Roses and Cadaqués, Two Hidden Gems On La Costa Brava


It was just after sunrise and the buzzing noise of six or seven outboard motors echoed around the small bay of Roses, a quiet seaside town northeast of Figueres by about 30 minutes’ bus ride.

Jetty in Roses

Considering I had slept outside once again, I felt energentic and much less shitty in general compared to my horrendous experience from a few nights before. A flock of cawing seagulls swooped through the air above me and one or two early morning overachievers jogged by me as I gathered my things.


I had most of the day in front of me before catching a bus to the isolated seaside village of Cadaqués, and I spent a good portion of it exploring the ancient Citadel of Roses.

Ruins, Benedictine  Monastery Roses

It was originally a Greek trading post before the Romans took over, and eventually it housed a small Medieval settlement that included a Benedictine monastery, now sadly in ruins.

Cap de Creus 1

Later that afternoon I hopped on the bus, just as rain started to come down hard. The road was treacherously steep, insanely narrow, and dropped steeply down the mountains that divided Roses from Cadaqués.

Cap de Creus 2

On at least two or three occasions the bus had to stop completely to let a car pass around a tight turn. In Morocco, the lack of driving etiquette on a road like this–in conditions like this–would have meant certain death. Luckily, the Spanish exhibit enough niceties on the road to avoid any morbid outcomes.

Cap de Creus 3

I survived the mountain crossing intact but breathless. Then I walked into town and promptly lost my breath again, because Cadaqués is one of the most beautiful sequestered little parcels of earth I have ever seen with my own eyes.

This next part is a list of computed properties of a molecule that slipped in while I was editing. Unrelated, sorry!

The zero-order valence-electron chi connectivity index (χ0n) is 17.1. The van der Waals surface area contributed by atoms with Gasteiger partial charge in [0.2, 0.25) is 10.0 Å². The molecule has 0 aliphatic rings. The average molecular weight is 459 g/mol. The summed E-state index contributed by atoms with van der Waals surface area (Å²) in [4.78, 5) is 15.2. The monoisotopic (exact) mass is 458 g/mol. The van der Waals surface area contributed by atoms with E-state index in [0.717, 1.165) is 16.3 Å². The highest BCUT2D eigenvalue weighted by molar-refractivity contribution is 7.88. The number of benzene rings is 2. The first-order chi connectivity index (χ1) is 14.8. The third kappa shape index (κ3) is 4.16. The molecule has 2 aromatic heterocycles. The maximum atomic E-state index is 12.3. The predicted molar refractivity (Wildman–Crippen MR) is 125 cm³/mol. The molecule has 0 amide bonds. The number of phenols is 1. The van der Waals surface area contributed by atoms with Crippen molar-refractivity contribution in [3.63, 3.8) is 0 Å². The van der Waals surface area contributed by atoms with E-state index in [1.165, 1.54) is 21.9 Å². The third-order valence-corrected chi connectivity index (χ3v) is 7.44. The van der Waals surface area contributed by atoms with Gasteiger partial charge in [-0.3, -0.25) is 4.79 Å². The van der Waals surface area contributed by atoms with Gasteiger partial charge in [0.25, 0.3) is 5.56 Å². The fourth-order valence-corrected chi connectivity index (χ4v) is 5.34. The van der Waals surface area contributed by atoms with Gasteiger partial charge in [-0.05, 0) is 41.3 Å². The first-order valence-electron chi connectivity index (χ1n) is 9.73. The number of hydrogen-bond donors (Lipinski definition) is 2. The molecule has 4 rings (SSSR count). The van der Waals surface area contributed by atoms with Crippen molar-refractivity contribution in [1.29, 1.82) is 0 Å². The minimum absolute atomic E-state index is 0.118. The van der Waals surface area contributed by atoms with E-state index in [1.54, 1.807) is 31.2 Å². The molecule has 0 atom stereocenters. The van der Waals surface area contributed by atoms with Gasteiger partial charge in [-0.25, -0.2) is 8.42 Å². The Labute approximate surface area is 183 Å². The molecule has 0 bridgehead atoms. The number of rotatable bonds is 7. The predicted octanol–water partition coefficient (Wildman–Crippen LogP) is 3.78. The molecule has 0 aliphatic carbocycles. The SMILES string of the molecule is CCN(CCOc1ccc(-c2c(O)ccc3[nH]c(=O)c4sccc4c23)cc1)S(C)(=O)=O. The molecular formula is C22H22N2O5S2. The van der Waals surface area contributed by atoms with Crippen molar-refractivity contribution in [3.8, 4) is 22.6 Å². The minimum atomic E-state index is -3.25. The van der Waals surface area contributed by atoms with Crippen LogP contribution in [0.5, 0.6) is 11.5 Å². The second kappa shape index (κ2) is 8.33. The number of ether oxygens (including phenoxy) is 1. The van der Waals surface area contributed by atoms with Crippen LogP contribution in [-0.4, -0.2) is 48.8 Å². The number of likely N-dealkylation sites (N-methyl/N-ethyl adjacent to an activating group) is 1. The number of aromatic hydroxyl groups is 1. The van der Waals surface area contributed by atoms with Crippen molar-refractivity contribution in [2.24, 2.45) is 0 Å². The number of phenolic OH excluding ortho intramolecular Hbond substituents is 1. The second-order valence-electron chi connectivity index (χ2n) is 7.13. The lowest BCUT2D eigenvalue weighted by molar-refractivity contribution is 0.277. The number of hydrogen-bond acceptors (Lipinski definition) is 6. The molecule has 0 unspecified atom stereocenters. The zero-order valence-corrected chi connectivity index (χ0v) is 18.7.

Beach, Cadaques

It was your typically relaxed-pace fishing village, placed in one of the most rugged settings imaginable.

A little bit of flooding

It also had hilariously bad drainage, so the main street turned into a river that emptied into the bay after the rain.

Bahia Cadaques

Even with clouds in the sky it was still incredibly pretty.

Plaza Cadaques

I checked into a small hotel and took a well-deserved nap; when I emerged from slumber it was getting dark, so I took a walk.

Cadaques at night

I caught the very last bits of daylight fleeing beyond the mountains that wall this lovely town in against the Mediterranean.

Along the shore

Pine trees and oak lined the steep slopes of the shore and when the wind blew I smelled salt mixed with the fresh scent of pine needles.

RIP laptop

That night, my laptop decided to stop cooperating with me; it was the only bad thing that happened all day.

The lighthouse

I awoke to sunny skies the next morning, feeling quite refreshed after a night in a real bed.

Cadaques by day

Cadaqués gleamed across the water as I bade it farewell.

If this is your first time reading my blog, let me know in the comments section below! Wouldn’t you love to wake up on a beach to the sound of fishing boats leaving the harbor at sunrise? Oh, you prefer not being homeless? In that case, following my blog is free, and I don’t believe in spam–click on the “Follow!” button up there on the right for updates on my travels and inspiration for the next time you go somewhere new!


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